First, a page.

Among other public distinctions, he was for a number of years a member of the Board of Visitors of the Royal Military College, Kingston, (where from 1891 to 1903 he had been Professor of English Literature); he was Chairman of the Governing Boards of Edgehill, and of King's Collegiate School and the University of King's College: he gave to all unstinted service and firm leadership. He early identified himself with the movement for university federation in the Maritime Provinces, and was one of the deputation that waited on the Carnegie Corporation which made possible the removal of the College from Windsor to Halifax and its association with Dal-housie University.
In his later career special note should be made of his election on February 10, 1915, as Archbishop and Metropolitan of "Canada," and as such the President of the Synod of the Ecclesiastical Province of "Canada."
On June 3, 1919, he was elected Bishop of Bermuda and agreed to give consideration to the offer. Here was an opportunity to leave his vast and difficult diocese for a comparatively small one, but he preferred to stay where he was until the end. At the request of the Archbishop of Canterbury, however, he agreed to continue to give Bermuda episcopal oversight for a number of years, and made two visits to the islands.
In 1920 he attended the conference of Bishops at Lambeth (his second) and took a prominent part in its deliberations. It was a disappointment to him that ill health prevented his attending the conference of 1930.
On the resignation of the Most Rev. Samuel P. Matheson, D.D., as Primate of All Canada, Archbishop Worrell was unanimously elected on September 23, 1931, as his successor by the House of Bishops, and was enthroned in St. Paul's Church, Toronto, on September 24, 1931, by the Archbishop of New Westminster.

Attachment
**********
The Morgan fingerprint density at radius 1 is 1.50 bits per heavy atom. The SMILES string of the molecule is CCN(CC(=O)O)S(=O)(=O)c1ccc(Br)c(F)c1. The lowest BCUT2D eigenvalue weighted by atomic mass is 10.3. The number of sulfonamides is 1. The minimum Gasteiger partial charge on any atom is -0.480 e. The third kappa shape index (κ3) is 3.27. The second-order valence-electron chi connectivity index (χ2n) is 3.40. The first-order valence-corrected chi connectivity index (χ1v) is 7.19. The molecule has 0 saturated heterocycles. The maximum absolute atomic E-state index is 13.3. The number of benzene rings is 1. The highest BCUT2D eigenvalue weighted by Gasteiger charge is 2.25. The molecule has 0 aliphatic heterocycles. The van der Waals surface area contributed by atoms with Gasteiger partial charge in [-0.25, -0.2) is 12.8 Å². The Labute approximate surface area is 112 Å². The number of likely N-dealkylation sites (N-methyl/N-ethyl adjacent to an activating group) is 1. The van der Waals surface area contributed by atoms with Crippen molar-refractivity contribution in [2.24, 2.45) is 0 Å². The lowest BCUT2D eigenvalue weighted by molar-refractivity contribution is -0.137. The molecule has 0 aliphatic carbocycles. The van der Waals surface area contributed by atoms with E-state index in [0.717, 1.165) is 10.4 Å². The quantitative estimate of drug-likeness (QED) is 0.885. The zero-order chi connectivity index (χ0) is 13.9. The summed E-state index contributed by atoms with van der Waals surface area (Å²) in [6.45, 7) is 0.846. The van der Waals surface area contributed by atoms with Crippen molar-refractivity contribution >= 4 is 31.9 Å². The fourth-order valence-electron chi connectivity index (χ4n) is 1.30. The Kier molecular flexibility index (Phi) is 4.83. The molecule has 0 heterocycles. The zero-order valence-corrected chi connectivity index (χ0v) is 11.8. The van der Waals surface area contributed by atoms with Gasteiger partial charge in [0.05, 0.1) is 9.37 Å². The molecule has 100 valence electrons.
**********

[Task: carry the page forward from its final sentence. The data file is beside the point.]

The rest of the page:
Undoubtedly the greatest test of his courage and strength occurred shortly after his appointment to the Primacy, in 1931, when he was faced, at the age of seventy-nine, with a situation that might well have daunted a much younger man--the misappropriation of some $750,000 of the endowment funds of the five missionary dioceses in Western Canada. Depression ruled, and the likelihood of collecting money to make good this startling loss was poor, but the venerable Primate set about the task with a vigour and a resolution that commanded the admiration of all Canada, irrespective of race or creed. He travelled up and down the Dominion, sounding his clarion call to clergy and laity, and as a result he was able to witness before his death the successful conclusion of his campaign for the restoration of the endowments.
As a preacher he commanded the respect and esteem of thousands outside the Anglican community, alike for his sincerity and breadth of mind. The master of a gracious English style, and equipped with a retentive memory, his sermons had back of them the compelling force of a fervent heart. While lacking the oratorical gifts of his predecessor, Dr. Courtney, he was always impressive by reason of his earnestness and frankness.
He was a man whose somewhat brusque speech and manner covered great kindliness of heart and capacity for affection.
Though no mean scholar, it was his great administrative ability which marked him out for high office, and he more than justified the high expectations formed of him by the singularly able manner in which he ruled over his large and difficult diocese.
His strong character made him a notable figure in the public life of the Province, and he never spared himself in his labours for his Church or for the general welfare of the people.
He was the most modest and least self-seeking of men, and owed his high position to sheer force of character and ability rather than to any popular gifts. A humble and devoted follower of his Master, his long and faithful service will not easily be forgotten by the Church in Canada.